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How to play nicely in the sandbox

How to play nicely in the sandbox

This post was originally prepared for as session at Ottawa Festivals 2015 PitchFest

sandboxRemember your days in elementary school? You learned those all-important life lessons like: raise your hand when you have something to say, always put the lid on your glue stick, and remember to give everyone in your class a valentine?

Great collaboration starts from the basic rules of elementary school.  We need to play nicely in the sandbox with others.

“Play nice in the sandbox”

Gone are the days that not-for-profits can hide their heads in the sand and declare that they don’t need partners because “no one is playing in their space.” The reality is, there is always someone playing in your space – it might not be the exact same thing you’re doing, but it’s similar enough that a potential funder wants to know. In order to collaborate, you need to know who’s in your sandbox, and you need to understand how they operate.

1 Your sandbox: who’s in it?

Don’t worry about labels – not-for-profit, corporate, government or academic institutions. Focus on their work, and how they are achieving it, and who is running the show.  Not sure where to start on this? Download this pdf that I created for the Ottawa PitchFest to get your collaborative juices flowing. Figure out the geography of your sandbox – where are the big mountains, and the smaller valleys?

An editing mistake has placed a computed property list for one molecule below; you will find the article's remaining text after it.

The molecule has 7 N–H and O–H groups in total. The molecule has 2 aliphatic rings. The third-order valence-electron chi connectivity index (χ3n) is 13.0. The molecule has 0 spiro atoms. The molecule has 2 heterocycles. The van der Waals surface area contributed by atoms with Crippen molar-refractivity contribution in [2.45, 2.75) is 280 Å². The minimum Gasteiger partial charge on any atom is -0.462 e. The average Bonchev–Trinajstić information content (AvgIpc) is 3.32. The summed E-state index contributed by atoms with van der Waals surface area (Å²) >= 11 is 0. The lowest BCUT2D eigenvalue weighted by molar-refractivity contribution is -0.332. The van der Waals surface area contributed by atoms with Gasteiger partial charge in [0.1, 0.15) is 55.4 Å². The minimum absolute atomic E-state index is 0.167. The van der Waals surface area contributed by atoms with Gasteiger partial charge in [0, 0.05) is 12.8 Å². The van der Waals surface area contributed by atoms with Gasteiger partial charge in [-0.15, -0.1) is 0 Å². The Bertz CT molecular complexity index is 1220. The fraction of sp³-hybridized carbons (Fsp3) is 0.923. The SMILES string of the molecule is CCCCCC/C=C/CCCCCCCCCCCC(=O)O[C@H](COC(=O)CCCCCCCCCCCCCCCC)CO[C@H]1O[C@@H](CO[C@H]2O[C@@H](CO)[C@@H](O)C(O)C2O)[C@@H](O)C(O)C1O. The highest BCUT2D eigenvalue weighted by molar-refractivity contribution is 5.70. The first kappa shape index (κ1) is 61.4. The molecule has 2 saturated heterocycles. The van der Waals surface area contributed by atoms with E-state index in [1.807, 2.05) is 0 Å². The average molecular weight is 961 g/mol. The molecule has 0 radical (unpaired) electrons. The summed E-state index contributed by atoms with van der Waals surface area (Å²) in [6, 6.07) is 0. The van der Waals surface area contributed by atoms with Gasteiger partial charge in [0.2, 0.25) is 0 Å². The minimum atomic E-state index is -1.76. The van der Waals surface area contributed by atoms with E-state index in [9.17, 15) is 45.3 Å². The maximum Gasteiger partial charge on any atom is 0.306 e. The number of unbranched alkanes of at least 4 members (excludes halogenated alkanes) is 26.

2 Play nice

You don’t want to be the kind of person that reaches out only when you need something – funding, a reference letter, or help. Make it a priority to nurture those relationships in advance of needing something. You’ll form a better bond, it will force you to get away from your email, and you’ll gain some invaluable perspective on your organization’s work, and how it’s perceived outside your walls. Make friends: you are more likely to want to collaborate with someone you know and trust.

3 Share

Treat that relationship with your sandbox friend with respect. If you see something that would interest them, let them know. Include them in your publications (e-newsletters etc) and vice versa. Let them know that you’re interested in their work and that you’d like to keep in touch. Share your rolodex. Be helpful.

Sandbox collaborations and why you need them

Collaborations can take many forms – formal grant applications for projects, impromptu brainstorming sessions, mastermind groups between Executive Directors – but they always have one key ingredient: they are mutually beneficial.

“The fastest path from A to B is found by picking up the phone and finding someone who has already FOUND the path from A to B.”

Funders are no longer interested in funding projects at 100%. They want to know their money is being used wisely in the community. Collaboration is one of the great ways to show a funder that there is an urgent need in the community – it’s been identified by two (or three) different organizations as a priority.

Final Thoughts

Ready to collaborate?  Allocate a time in your calendar – once a month, twice a month – where you commit to connecting with a potential partner. Take the time to get to know them, and understand their perspective. These relationships – just like the ones from elementary school – will form the anchor of your organization’s presence in the community. Play nicely in the sandbox  – it’s the wise thing to do.

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